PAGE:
Welcome to the second blog post of our CartoDB mobile series! I’m back to advise you on how to get started with CartoDB’s native mobile SDK.
Currently we offer the well-proven Nutiteq Maps SDK version 3.x as the CartoDB native mobile SDK. One of the first things you’ll notice is that the Nutiteq SDK is not specific or technically dependent on CartoDB, due to its long history. So let’s get started building your first CartoDB mobile app!
Here are three easy steps to make native apps for your mobile devices with CartoDB:
- Register an account at developer.nutiteq.com
As of now, a cartodb.com account is not enough. You’ll need to re-register at the developer.nutiteq.com site, as well as register your app there. You can select the Free Lite package to get started.
- Develop the app
See the links below.
- Share the app!
Publish your app to the app store or share privately within your enterprise.
For development you’ll need the following resources:
- Developer Getting Started Guides for iOS, Android, Xamarin, and Windows Phone.
- This includes the actual SDK download step, which is suggested to be done using automatic library dependency management tools.
- Developer Guides with detailed code samples for usual tasks.
- A sample mobile app project with both simple (“hellomap”) and advanced (“advancedmap”) samples:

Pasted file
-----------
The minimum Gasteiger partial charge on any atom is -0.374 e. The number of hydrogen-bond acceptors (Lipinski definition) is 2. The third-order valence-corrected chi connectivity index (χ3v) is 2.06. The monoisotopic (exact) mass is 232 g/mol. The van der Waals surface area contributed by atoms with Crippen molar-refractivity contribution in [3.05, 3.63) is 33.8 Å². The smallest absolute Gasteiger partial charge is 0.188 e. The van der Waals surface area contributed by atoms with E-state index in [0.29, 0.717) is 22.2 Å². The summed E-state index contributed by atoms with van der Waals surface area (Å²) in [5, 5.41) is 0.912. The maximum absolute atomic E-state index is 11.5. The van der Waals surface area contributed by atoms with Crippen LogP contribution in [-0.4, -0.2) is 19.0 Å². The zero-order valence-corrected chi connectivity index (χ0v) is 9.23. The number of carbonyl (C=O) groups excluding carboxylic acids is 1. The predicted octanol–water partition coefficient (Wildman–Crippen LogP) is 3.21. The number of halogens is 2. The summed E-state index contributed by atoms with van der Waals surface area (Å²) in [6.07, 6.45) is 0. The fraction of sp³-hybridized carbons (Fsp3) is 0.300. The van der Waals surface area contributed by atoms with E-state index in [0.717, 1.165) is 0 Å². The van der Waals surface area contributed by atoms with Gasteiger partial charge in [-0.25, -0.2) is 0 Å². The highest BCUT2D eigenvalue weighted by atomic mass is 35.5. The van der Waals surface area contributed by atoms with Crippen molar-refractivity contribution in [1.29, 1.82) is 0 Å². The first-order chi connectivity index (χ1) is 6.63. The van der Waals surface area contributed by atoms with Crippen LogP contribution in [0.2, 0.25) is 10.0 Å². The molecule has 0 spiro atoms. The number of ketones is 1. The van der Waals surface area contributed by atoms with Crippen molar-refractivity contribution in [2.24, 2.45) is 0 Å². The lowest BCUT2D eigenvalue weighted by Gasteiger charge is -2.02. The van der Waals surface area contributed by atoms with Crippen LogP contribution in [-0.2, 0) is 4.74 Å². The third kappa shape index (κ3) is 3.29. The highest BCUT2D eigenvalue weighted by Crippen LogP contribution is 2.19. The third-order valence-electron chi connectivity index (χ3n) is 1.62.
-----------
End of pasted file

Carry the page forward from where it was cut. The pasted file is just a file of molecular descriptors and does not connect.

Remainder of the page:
NET platforms, Xamarin and Windows Phone: github.com/nutiteq/hellomap3d-dotnet
Post to StackOverflow using #nutiteq and/or the #cartodb, #mobile tags.
If you have a support contract, please use the given email contact and we’ll answer within a day.
- Check the public nutiteq-dev group posts (in read-only).
The guidelines for Nutiteq Maps SDK are, as of now, at the developer.nutiteq.com site. Soon you’ll find them in CartoDB’s developer documentation. The guidelines include code samples in several languages, depending on which platform your app targets: Objective-C for iPhone/iPad (iOS), Java for Android, and C# which is usable in both Xamarin (which is cross-platform tool for Android and iOS) and Windows Phone.
Some developers are already using the new Swift language to develop iOS apps, and our SDK supports this too. However we don’t have specific code samples for it, yet. The API is the same as ObjectiveC, so feel free to use ObjC documentation.
Happy data mapping!